By A. Campbell
Good morning, Puppers! This week we are excited to share an in-depth interview with New York City’s newly-elected and very first Honorary Dog Mayor, Sally Long Dog and Honorary Deputy Dog Mayor, Riley the Golden.
Sally is a six-year-old Basset Hound who resides in the East Village. When Sally isn’t drafting legislation or accepting gentle head pats as she works the rope line, she likes to spend time at dog-friendly establishments in her neighborhood like Boris and Horton. Her devoted deputy and right hand man, Riley, is a five-year-old Golden Retriever who lives in Battery Park. Local pups may remember Riley from his days living on the Upper West Side. After a demanding day of brokering bipartisan deals in City Hall, Riley prefers to destress by eating sticks.
While Sally and Riley are the eye candy in front of the camera lens, the brains behind Dog Mayor NYC is Stephen Calabria. Calabria conceived of the honorary dog mayor initiative in early 2022 as a reaction to general public malaise and disillusionment with national politics. “I thought, ‘What would most of us like for politics to be?’” Calabria recalled. “I never wanted it to be only about the dogs. Ultimately, it was about people and the way people would receive it.” Having previously worked as a polling reporter for the Huffington Post, Calabria’s comfort and familiarity with political jargon and election processes quickly transformed into creative inspiration for a New York City-wide mayoral election in which candidates were dogs and voters were their adoring humans.
In July 2022, the first part of the election kicked off as 16 canine-didates representing all five boroughs faced off one by one through a bracketed system of individual elections until the voting eventually narrowed down to two contenders – Sally Long Dog and Riley the Golden. In the heated final round of voting, Riley received strong endorsements from the Golden Retriever community, but Sally emerged victorious by sweeping not only the loyal Bassett Hound demographic, but also a broad base of short- or stumpy-legged constituents including dachshunds, corgis, bulldogs, and terriers.
Both canine-didates accepted the final results without contention and made a joyful public appearance in front of City Hall to share details about their plans to work together to make NYC better for all. Sally and Riley are a dynamic duo taking NYC by storm. While Sally serves as the brains of the operation and likes to dedicate her time to metrics-driven strategy and goal-setting, Riley contributes high energy and classic American good looks as he shakes hands and takes selfies with fans, ensuring their administration maintains high approval ratings.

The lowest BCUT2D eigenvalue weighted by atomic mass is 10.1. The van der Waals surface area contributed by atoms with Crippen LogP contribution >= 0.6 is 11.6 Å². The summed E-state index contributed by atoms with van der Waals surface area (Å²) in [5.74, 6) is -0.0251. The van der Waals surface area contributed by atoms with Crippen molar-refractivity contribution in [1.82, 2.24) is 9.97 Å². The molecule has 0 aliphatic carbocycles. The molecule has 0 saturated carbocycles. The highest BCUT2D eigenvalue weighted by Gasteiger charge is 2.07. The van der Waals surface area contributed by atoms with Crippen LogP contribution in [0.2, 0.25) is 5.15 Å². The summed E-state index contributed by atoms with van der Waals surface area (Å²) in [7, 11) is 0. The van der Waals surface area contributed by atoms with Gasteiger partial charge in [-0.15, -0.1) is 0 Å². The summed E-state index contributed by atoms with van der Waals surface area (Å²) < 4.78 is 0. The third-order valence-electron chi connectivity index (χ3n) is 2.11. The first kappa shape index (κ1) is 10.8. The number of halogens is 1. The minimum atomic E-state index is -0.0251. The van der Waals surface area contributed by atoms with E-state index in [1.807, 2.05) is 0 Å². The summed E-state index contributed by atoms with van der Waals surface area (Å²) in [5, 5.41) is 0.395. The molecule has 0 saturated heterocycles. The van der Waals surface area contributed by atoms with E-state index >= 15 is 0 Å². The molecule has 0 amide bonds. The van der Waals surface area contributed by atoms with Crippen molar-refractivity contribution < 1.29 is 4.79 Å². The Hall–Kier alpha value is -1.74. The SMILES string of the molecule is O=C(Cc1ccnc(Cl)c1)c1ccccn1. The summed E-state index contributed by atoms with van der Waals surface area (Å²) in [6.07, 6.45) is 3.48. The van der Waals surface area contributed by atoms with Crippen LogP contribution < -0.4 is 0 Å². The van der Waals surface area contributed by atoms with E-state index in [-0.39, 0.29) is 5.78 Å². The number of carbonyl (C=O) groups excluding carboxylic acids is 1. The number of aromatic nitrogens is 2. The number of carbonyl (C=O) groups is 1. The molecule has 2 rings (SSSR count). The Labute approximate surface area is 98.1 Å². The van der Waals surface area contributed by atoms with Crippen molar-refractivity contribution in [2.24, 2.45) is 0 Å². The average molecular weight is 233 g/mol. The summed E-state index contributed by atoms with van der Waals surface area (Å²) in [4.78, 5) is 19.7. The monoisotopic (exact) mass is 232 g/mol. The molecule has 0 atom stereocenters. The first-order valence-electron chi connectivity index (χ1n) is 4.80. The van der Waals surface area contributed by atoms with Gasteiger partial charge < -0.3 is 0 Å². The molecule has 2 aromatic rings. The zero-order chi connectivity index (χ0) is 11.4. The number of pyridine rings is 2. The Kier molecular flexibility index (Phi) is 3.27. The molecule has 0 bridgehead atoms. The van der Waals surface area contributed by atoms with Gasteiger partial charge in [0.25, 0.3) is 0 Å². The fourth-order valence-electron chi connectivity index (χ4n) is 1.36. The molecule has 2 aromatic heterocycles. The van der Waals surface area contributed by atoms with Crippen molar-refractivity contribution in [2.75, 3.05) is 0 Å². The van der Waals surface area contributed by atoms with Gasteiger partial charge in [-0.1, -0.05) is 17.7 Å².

For the curious canine who wants to learn more about how Sally and Riley intend to use their political power to benefit New York City, here is a list of their priorities:
Volunteerism: Promote and advance the work of therapy dog teams in New York City. As a proud therapy dog volunteer for The Good Dog Foundation, Sally wants to raise awareness about the opportunity to serve our community and give back through volunteerism.
Adoption: Sally and Riley are strong advocates for dog fostering and adoption through one of the many nonprofit organizations working to place pups in loving homes. Sally is partial to Waldo’s Rescue Pen and Riley likes to follow the work of Bunny’s Buddies.
Park maintenance: Raising awareness about the fact that many amenities dog owners use – like dog parks and runs – are often self-funded and individually cleaned and maintained by the owners themselves. It’s important to build community around these shared spaces so that all dogs can enjoy a clean, safe, and respectful environment.
Support for small businesses: One of the New Yorkiest things about New York is the proliferation of small businesses that imbue so much of the city’s character. Sally and Riley are committed to throwing their publicity and support behind small business owners to ensure they continue to thrive.
And finally, “More poop bag dispensaries stationed along the West Side Highway and throughout the city,” says Riley. “The first rule of being a good citizen and a good dog owner is to always clean up after yourself.”
If you think your pup deserves a shot at neighborhood fame, we encourage you to reach out to Audrey at firstname.lastname@example.org to be considered for a future profile on West Side Rag and follow your fellow Pupper West Sider’s adventures on Instagram at @pupper_west_side_uws
If readers are interested in becoming pet owners, we encourage you to consider adopting or volunteering to be a foster parent with one of the many shelters and nonprofits based in and around New York City. These include but aren’t limited to Muddy Paws Rescue; Animal Lighthouse Rescue; Animal Care Centers of NYC; NYC ASPCA; Humane Society of New York; Bideawee; Social Tees